The combat system basically boils down to a "sink the enemy battleship" deal:  Your battleship is positioned opposite of the enemy battleship, and you're allowed to deploy 3 mechs at a time.  Each mech has a rating for attack, defense, HP, and EN.  Some mechs have the ability to exceed their EN capacity and deliver special, devastating attacks.  Really, on the surface, the system seems rather simplistic, but I'm sure that as you go on in the game, the complexities begin to unveil themselves. 

Not SRW-level, but an example of attack animations.
Here's the kicker, though:  I mentioned that the game is about sinking the enemy battleship, right?  Really, that's the main thing that matters:  Your units can be employed indefinitely.  The battleship has an EN rating too, with different units requiring different EN amounts to be deployed (obviously, more powerful units require more EN).  If your unit has their HP depleted?  They're sent back to the ship, but they can be immediately redeployed the next turn.  If they don't, you can leave them out, but all units seem to completely drain their EN with a single attack.  

Even if you do laughable damage, it still drains all your EN, sadly.
Due to this, I lost interest in the game pretty fast, which is a shame.  I'm sure the combat system gets more intricate as the game goes on and you obtain more units.  Heck, I was pretty curious to see how the Ronin Warrior / Samurai Trooper units played out.  But there was something about the simplicity of the battle system, the seeming lack of variety in player units, and various other factors that just failed to sustain my interest. 

This is truly unfortunate, too, since there were things about the game I did like:  It has a heavy amount of voice acting, so even if your Japanese reading skills aren't up to par, if your listening skills are, you can deduce quite a bit of story.  The game makes use of gorgeous animated stills to convey the story, as well.  Furthermore, the game is divided into an episodic format:  When you complete each stage, you're offered a preview of the next stage that's identical to watching the preview of an anime series, which I thought was pretty cool.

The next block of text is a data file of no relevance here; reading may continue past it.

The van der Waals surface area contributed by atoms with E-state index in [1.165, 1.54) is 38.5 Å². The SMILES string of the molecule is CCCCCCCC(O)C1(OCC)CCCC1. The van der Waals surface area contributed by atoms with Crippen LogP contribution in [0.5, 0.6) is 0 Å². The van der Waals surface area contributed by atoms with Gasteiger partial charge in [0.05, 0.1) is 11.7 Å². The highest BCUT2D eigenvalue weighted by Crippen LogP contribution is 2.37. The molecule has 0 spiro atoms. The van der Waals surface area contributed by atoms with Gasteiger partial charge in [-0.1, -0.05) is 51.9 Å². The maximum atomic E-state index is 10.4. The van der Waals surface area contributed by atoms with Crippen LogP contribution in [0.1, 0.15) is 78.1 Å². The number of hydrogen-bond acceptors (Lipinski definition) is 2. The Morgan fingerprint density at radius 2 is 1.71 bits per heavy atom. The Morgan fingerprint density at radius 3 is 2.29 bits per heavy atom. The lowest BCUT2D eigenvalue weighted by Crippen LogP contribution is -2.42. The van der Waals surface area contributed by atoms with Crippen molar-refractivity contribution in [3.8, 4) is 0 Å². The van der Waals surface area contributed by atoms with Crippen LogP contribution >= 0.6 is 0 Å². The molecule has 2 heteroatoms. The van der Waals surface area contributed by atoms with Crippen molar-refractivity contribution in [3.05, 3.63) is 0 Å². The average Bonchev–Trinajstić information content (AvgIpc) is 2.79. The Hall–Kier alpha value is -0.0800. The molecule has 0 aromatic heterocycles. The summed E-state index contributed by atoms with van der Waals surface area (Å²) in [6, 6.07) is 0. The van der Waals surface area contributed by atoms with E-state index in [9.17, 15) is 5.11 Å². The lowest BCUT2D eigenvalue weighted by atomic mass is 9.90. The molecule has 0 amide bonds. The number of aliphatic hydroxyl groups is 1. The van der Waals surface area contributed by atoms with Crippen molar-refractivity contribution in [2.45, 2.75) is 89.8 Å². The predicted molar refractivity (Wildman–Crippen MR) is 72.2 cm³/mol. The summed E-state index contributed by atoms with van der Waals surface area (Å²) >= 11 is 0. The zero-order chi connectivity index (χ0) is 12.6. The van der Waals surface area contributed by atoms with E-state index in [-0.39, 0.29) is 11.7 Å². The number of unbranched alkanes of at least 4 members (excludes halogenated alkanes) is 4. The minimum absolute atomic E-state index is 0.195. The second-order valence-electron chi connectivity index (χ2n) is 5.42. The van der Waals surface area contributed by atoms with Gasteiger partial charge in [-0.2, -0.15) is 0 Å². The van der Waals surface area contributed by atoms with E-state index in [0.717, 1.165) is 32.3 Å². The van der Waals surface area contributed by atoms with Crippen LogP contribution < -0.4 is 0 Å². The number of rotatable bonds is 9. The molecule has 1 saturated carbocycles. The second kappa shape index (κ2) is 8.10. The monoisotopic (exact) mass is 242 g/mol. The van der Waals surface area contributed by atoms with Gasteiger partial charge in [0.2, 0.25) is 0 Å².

Closing Thoughts

I've held conversations with David, the Enabler, Nick, and various other friends about not being the sort of gamers we were years ago.  To some extent, this is true:  The Enabler once told me that the tendency she had to go through games completely and get every single item is pretty much gone.  I admit that for me, that tendency does wane, though it still surfaces its head from time to time, which I'm sure David can sympathize with and understand totally.  Of course, we both know who to blame for that one:

However, I think that it's more accurate to say that with a plethora of excellent games out there and access to more gaming systems now than I had when I was younger, I'm much more selective about the games that I spend my time playing.  Perhaps back in my early college days, Sunrise Eiyuutan would have received much more attention.  As I look at my library, however, where games like FF13, Eternal Sonata, Valkyria Chronicles, Ys Seven, Resonance of Fate, and countless other games await to be played, I find it harder and harder to justify spending what limited gaming time I have playing something like Eiyuutan R.  Even if I was as fluent in Japanese as my good friend Koch, I still doubt I'd be able to play it for long (something my aforementioned grumpy old friend can attest to, I'm sure).

I mentioned at the beginning of this post that I sometimes lose sight of our purpose here at the blog.  If nothing else, I'm grateful to Sunrise Eiyuutan for helping me realize that I don't have to finish every game that I finish, and that sometimes, it's alright to put it on the backburner indefinitely. 

I'm also not saying you shouldn't try it either.  After all, if you have the level of Japanese language profiency to understand it, and the knowledge of the various series contained within to know what's going on in the story, you might very well enjoy this title.  Like many of the other things I play, it's certainly niche, but judging by the number of Eiyuutan titles out there, it certainly has a following somewhere.

But in the meantime, I have other, more worthy, games to occupy my time.

1 comment:

Michael said...

So basically, every unit is a mini Dendoh.
You realize I will never play this now.